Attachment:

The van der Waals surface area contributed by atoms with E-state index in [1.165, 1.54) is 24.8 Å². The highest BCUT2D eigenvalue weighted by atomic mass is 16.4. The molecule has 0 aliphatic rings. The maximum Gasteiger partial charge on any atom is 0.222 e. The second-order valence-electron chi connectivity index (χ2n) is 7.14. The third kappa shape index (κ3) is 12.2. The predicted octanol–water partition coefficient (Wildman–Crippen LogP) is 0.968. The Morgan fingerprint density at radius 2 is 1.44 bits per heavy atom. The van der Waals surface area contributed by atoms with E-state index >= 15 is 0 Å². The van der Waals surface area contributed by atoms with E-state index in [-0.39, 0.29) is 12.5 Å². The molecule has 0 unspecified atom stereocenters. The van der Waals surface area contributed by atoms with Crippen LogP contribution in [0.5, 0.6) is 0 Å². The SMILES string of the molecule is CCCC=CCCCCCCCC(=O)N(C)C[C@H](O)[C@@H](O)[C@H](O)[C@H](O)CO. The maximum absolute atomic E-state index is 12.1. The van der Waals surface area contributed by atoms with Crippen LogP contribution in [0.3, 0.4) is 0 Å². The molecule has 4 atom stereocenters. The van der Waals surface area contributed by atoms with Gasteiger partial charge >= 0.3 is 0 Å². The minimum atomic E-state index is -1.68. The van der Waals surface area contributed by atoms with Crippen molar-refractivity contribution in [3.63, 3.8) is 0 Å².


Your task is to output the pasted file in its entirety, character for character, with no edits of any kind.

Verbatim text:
The van der Waals surface area contributed by atoms with E-state index in [1.165, 1.54) is 24.8 Å². The highest BCUT2D eigenvalue weighted by atomic mass is 16.4. The molecule has 0 aliphatic rings. The maximum Gasteiger partial charge on any atom is 0.222 e. The second-order valence-electron chi connectivity index (χ2n) is 7.14. The third kappa shape index (κ3) is 12.2. The predicted octanol–water partition coefficient (Wildman–Crippen LogP) is 0.968. The Morgan fingerprint density at radius 2 is 1.44 bits per heavy atom. The van der Waals surface area contributed by atoms with E-state index >= 15 is 0 Å². The van der Waals surface area contributed by atoms with E-state index in [-0.39, 0.29) is 12.5 Å². The molecule has 0 unspecified atom stereocenters. The van der Waals surface area contributed by atoms with Crippen LogP contribution in [0.5, 0.6) is 0 Å². The SMILES string of the molecule is CCCC=CCCCCCCCC(=O)N(C)C[C@H](O)[C@@H](O)[C@H](O)[C@H](O)CO. The maximum absolute atomic E-state index is 12.1. The van der Waals surface area contributed by atoms with Crippen LogP contribution in [0.3, 0.4) is 0 Å². The molecule has 4 atom stereocenters. The van der Waals surface area contributed by atoms with Gasteiger partial charge >= 0.3 is 0 Å². The minimum atomic E-state index is -1.68. The van der Waals surface area contributed by atoms with Crippen molar-refractivity contribution in [3.63, 3.8) is 0 Å².